This project presented an initial struggle for me as I was unable to respond in my normal way to this title and despite my best efforts I was unable too. Eventually I was able to shift myself to thinking about what the phrase "anti-matter" actually meant. Wether it was something simply being of no matter to someone, something that doesn't exist, being the polar opposite of an already existing object. At the time in the news there was a lot of controversy over freedom of speech, and when it stops being the use of one's rights and become's instead the abuse of rights to inflict verbal damage upon people.

I found this subject quite intriguing as when I was younger I played a lot of online video games where it seemed the norm was to push boundaries when attempting to verbally abuse someone. I always found this to be quite hilariously grotesque as the mixture of abhorrent slurs became almost comical in the end. However when I took a step back and saw people actually writing out these insults on formats of social media such as twitter it hit me as being much more real tan it had before, as if when written down these words were so much more impactful than previously. 

This thought appealed to me and I examined why I found words written on the internet were so much more impactful than speech was. I concluded that what it boiled down to for me was that when something is said and goes unrecorded through speech it's a lot more fleeting and seems more detached from the person that it came from, whilst when something is written down in a format such as twitter, which, to an extent allows some degree of anonymity but never completely, a person seems to be standing by what they have said to a greater extent, as it is much easy to document what someone has put down on twitter. Initially I started to compile a list of tweets from all sorts of different people where I felt they were acting as if their hate filled messages would never bring back any consequences to them. However I concluded this seemed too flimsy in any way to present and that the means of presenting them would always looked forced or fake and never truly what I felt was represented in this subject.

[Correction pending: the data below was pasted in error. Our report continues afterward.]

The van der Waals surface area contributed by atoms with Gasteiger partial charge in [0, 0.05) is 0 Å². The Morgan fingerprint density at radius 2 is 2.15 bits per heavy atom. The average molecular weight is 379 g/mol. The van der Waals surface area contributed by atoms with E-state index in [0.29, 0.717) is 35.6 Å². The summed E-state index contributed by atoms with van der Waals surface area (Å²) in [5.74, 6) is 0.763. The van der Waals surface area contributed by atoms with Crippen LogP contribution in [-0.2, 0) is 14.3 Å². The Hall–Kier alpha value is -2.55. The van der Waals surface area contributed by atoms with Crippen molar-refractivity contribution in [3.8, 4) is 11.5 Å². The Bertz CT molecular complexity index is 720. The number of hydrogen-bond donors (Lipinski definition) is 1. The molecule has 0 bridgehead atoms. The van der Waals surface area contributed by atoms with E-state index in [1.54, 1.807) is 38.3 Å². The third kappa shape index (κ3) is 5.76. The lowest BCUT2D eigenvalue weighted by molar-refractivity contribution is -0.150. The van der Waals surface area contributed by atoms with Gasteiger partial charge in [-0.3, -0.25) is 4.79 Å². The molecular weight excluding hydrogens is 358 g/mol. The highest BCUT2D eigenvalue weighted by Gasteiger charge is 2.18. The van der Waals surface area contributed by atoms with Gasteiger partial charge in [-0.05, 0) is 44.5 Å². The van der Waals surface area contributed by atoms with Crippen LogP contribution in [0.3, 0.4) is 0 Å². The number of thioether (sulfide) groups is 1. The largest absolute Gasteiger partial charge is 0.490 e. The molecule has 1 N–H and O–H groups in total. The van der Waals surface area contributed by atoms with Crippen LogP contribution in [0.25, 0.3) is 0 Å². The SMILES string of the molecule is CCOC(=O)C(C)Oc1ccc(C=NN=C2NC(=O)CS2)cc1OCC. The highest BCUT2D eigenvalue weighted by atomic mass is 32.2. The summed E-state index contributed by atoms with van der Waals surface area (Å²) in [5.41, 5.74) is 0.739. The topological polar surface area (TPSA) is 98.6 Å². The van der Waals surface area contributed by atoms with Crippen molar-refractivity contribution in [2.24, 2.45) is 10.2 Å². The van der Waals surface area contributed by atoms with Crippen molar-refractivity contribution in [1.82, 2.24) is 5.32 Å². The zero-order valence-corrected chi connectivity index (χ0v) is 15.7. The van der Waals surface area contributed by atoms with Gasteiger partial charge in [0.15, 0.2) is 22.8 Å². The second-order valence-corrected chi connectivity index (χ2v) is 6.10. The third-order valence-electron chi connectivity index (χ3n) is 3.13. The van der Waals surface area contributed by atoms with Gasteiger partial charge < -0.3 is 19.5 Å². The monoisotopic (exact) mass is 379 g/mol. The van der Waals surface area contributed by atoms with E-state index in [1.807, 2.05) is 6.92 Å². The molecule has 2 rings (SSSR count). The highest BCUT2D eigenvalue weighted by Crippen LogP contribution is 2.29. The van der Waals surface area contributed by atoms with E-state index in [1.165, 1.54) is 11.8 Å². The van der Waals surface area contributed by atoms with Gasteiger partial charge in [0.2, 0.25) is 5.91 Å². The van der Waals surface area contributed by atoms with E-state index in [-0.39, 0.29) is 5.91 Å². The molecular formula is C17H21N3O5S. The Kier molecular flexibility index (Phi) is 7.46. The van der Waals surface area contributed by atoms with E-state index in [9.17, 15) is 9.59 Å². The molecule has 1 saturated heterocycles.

I decided instead to look at thought as it's own form of anti-matter, as a persons complete thoughts are never fully presented, what goes on within their head whilst perhaps creating clear cut images and speech to them is just a series of synapses opening and closing. This progressed to being amused by the notion that people always think in their own language (French, Spanish, English Swedish etc), and really only when you start to learn another language do you become aware of this. I noticed this when I had learnt french for a while in my secondary school as I found myself starting to think certain words in French when I was mulling things over. I decided then to try and create a piece of work presenting the language barrier created by text in general, how a book for one person can create an entirely new world, whilst for others it's just a series of meaningless symbols all jumbled together. I decided to gather all the books I owned and to turn them spine down and photograph them together to have this interlinking body of knowledge and imagination rendered blank and vacant and ultimately unknown.